An interesting research paper was recently published in the journal Astrobiology by Gayle K. Philip and Stephen J. Freeland, which asks, “Did Evolution Select a Nonrandom Alphabet of Amino Acids?”
The article notes that there exists no strict limitation on the character or type of amino acids which can be used in living systems. Indeed, biology could conceivably have used a different amino acid alphabet, and there appears to be a fairly wide range from which it could have chosen. But is there anything special — is there anything unique or unusual — about the set of 20 amino acids (some organisms use one or two additional amino acids) that life does use? And, if there is, how might this fundamentally non-random contingency be explained?
There are two broad categories of natural (dysteleological) explanation. Those two broad categories are (i) chance, and (ii) necessity. Those two explanatory principles may be applied singularly or in combination. In addition, some things in our world are not the result of either chance or necessity. Those phenomena reflect the activity of agent causality.
Intelligent agents also have the capacity to interact with the material world, and produce outcomes of which neither chance nor necessity are capable. Fortunately, agents routinely leave characteristic tell-tale patterns which are indicative of their activity, and which can be used to infer their explanatory role in a phenomenon of interest.
So, which of our explanatory devices is most appropriate with regards the demonstrably non-random selection of amino acids which are present in nearly every facet of living systems?
The abstract of the paper reflects:
The last universal common ancestor of contemporary biology (LUCA) used a precise set of 20 amino acids as a standard alphabet with which to build genetically encoded protein polymers. Considerable evidence indicates that some of these amino acids were present through nonbiological syntheses prior to the origin of life, while the rest evolved as inventions of early metabolism. However, the same evidence indicates that many alternatives were also available, which highlights the question: what factors led biological evolution on our planet to define its standard alphabet? One possibility is that natural selection favored a set of amino acids that exhibits clear, nonrandom properties–a set of especially useful building blocks. However, previous analysis that tested whether the standard alphabet comprises amino acids with unusually high variance in size, charge, and hydrophobicity (properties that govern what protein structures and functions can be constructed) failed to clearly distinguish evolution’s choice from a sample of randomly chosen alternatives. Here, we demonstrate unambiguous support for a refined hypothesis: that an optimal set of amino acids would spread evenly across a broad range of values for each fundamental property. Specifically, we show that the standard set of 20 amino acids represents the possible spectra of size, charge, and hydrophobicity more broadly and more evenly than can be explained by chance alone. [emphasis added]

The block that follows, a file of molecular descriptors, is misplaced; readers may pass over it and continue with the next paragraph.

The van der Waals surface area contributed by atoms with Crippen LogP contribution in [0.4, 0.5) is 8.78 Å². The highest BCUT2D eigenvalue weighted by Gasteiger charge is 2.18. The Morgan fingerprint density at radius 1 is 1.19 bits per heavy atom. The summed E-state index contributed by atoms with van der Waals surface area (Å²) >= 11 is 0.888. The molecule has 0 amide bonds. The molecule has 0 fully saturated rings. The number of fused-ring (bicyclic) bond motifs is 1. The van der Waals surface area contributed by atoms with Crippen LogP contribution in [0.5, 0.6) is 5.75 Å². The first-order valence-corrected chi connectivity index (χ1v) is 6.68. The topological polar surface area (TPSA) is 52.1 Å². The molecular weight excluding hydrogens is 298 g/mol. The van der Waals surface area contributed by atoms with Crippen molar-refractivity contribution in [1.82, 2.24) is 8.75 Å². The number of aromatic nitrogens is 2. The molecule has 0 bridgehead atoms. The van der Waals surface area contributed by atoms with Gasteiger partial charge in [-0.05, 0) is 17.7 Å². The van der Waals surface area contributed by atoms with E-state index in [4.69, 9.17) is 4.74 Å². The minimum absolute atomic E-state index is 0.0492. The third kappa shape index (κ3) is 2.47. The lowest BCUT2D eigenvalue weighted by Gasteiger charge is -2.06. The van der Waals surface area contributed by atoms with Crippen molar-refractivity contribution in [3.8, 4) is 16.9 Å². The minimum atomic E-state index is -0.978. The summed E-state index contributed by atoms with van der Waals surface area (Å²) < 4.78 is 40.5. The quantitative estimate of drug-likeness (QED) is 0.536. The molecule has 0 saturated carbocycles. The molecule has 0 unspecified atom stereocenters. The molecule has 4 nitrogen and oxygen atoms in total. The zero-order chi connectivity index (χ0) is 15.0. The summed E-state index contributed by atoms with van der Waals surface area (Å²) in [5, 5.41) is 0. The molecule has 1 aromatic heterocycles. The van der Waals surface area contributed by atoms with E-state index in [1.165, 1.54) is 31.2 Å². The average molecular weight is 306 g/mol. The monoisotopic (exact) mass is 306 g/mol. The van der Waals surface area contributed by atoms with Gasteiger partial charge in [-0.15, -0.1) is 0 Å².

The authors compared the coverage of the standard alphabet of 20 amino acids for “size, charge, and hydrophobicity with equivalent values calculated for a sample of 1 million alternative sets (each also comprising 20 members) drawn randomly from the pool of 50 plausible prebiotic candidates.”
The authors noted that:
…the standard alphabet exhibits better coverage (i.e., greater breadth and greater evenness) than any random set for each of size, charge, and hydrophobicity, and for all combinations thereof. In other words, within the boundaries of our assumptions, the full set of 20 genetically encoded amino acids matches our hypothesized adaptive criterion relative to anything that chance could have assembled from what was available prebiotically.
The authors are thus quick to dismiss the chance hypothesis as a non-viable option. In their concluding remarks, they note,
Whether we consider a starting point of genetic coding within (i) the pool of prebiotically plausible amino acids, (ii) the end point of the standard alphabet relative to this prebiotic pool of candidates, or (iii) the process by which evolution escaped these prebiotic boundaries, we see a consistent, unambiguous pattern; random chance would be highly unlikely to represent the chemical space of possible amino acids with such breadth and evenness in charge, size, and hydrophobicity (properties that define what protein structures and functions can be built). Further analysis indicated that, even under this simple criterion, any selection of an optimal amino acid alphabet is likely to include some of those found within contemporary genetic coding.